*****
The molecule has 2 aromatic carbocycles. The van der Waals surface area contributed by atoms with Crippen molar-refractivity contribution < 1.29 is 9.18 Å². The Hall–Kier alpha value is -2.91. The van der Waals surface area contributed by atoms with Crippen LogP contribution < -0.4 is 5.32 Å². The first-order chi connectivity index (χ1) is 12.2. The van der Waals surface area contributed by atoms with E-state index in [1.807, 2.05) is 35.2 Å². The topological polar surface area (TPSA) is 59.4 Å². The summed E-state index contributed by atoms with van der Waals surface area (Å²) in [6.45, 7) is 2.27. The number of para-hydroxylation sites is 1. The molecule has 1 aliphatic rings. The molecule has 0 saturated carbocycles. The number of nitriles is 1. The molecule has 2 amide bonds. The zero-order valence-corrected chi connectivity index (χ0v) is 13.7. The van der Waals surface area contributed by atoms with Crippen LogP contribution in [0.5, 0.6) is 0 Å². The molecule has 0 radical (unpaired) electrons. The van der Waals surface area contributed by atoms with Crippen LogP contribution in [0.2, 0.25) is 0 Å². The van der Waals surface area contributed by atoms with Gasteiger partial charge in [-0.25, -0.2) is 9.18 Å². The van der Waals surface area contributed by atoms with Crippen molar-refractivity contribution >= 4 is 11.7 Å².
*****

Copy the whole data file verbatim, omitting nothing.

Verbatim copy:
The molecule has 2 aromatic carbocycles. The van der Waals surface area contributed by atoms with Crippen molar-refractivity contribution < 1.29 is 9.18 Å². The Hall–Kier alpha value is -2.91. The van der Waals surface area contributed by atoms with Crippen LogP contribution < -0.4 is 5.32 Å². The first-order chi connectivity index (χ1) is 12.2. The van der Waals surface area contributed by atoms with E-state index in [1.807, 2.05) is 35.2 Å². The topological polar surface area (TPSA) is 59.4 Å². The summed E-state index contributed by atoms with van der Waals surface area (Å²) in [6.45, 7) is 2.27. The number of para-hydroxylation sites is 1. The molecule has 1 aliphatic rings. The molecule has 0 saturated carbocycles. The number of nitriles is 1. The molecule has 2 amide bonds. The zero-order valence-corrected chi connectivity index (χ0v) is 13.7. The van der Waals surface area contributed by atoms with Crippen LogP contribution in [0.5, 0.6) is 0 Å². The molecule has 0 radical (unpaired) electrons. The van der Waals surface area contributed by atoms with Crippen LogP contribution in [0.2, 0.25) is 0 Å². The van der Waals surface area contributed by atoms with Gasteiger partial charge in [-0.25, -0.2) is 9.18 Å². The van der Waals surface area contributed by atoms with Crippen molar-refractivity contribution >= 4 is 11.7 Å².